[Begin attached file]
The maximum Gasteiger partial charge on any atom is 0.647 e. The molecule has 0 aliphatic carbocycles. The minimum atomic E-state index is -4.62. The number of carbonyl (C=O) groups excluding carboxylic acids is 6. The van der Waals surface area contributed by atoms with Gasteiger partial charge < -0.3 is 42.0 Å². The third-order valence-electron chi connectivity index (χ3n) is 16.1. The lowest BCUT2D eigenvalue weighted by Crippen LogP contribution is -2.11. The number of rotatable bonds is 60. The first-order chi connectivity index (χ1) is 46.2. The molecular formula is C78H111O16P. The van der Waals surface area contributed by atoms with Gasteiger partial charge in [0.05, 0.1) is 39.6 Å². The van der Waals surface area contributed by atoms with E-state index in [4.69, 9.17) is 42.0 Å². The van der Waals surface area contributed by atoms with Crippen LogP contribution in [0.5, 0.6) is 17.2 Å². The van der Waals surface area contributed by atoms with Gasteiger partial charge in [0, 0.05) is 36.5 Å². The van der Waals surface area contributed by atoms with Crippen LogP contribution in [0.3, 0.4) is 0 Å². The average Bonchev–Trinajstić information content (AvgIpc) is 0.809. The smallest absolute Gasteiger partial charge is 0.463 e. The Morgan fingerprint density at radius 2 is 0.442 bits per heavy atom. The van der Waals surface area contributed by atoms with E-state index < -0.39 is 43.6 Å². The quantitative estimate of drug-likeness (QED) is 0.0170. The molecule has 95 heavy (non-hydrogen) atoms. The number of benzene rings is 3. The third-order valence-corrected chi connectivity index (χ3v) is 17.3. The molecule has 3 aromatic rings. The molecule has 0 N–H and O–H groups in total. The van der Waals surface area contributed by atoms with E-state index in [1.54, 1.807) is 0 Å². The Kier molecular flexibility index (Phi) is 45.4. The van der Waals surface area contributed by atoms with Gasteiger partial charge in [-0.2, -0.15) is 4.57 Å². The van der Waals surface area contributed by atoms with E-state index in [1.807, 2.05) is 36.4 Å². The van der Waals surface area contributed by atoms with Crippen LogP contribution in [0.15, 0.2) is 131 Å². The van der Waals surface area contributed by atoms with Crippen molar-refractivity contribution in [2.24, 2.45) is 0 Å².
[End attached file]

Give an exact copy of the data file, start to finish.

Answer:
The maximum Gasteiger partial charge on any atom is 0.647 e. The molecule has 0 aliphatic carbocycles. The minimum atomic E-state index is -4.62. The number of carbonyl (C=O) groups excluding carboxylic acids is 6. The van der Waals surface area contributed by atoms with Gasteiger partial charge < -0.3 is 42.0 Å². The third-order valence-electron chi connectivity index (χ3n) is 16.1. The lowest BCUT2D eigenvalue weighted by Crippen LogP contribution is -2.11. The number of rotatable bonds is 60. The first-order chi connectivity index (χ1) is 46.2. The molecular formula is C78H111O16P. The van der Waals surface area contributed by atoms with Gasteiger partial charge in [0.05, 0.1) is 39.6 Å². The van der Waals surface area contributed by atoms with E-state index in [4.69, 9.17) is 42.0 Å². The van der Waals surface area contributed by atoms with Crippen LogP contribution in [0.5, 0.6) is 17.2 Å². The van der Waals surface area contributed by atoms with Gasteiger partial charge in [0, 0.05) is 36.5 Å². The van der Waals surface area contributed by atoms with Crippen LogP contribution in [0.3, 0.4) is 0 Å². The average Bonchev–Trinajstić information content (AvgIpc) is 0.809. The smallest absolute Gasteiger partial charge is 0.463 e. The Morgan fingerprint density at radius 2 is 0.442 bits per heavy atom. The van der Waals surface area contributed by atoms with E-state index < -0.39 is 43.6 Å². The quantitative estimate of drug-likeness (QED) is 0.0170. The molecule has 95 heavy (non-hydrogen) atoms. The number of benzene rings is 3. The third-order valence-corrected chi connectivity index (χ3v) is 17.3. The molecule has 3 aromatic rings. The molecule has 0 N–H and O–H groups in total. The van der Waals surface area contributed by atoms with E-state index in [1.54, 1.807) is 0 Å². The Kier molecular flexibility index (Phi) is 45.4. The van der Waals surface area contributed by atoms with Gasteiger partial charge in [-0.2, -0.15) is 4.57 Å². The van der Waals surface area contributed by atoms with E-state index in [1.807, 2.05) is 36.4 Å². The van der Waals surface area contributed by atoms with Crippen LogP contribution in [0.15, 0.2) is 131 Å². The van der Waals surface area contributed by atoms with Crippen molar-refractivity contribution in [2.24, 2.45) is 0 Å².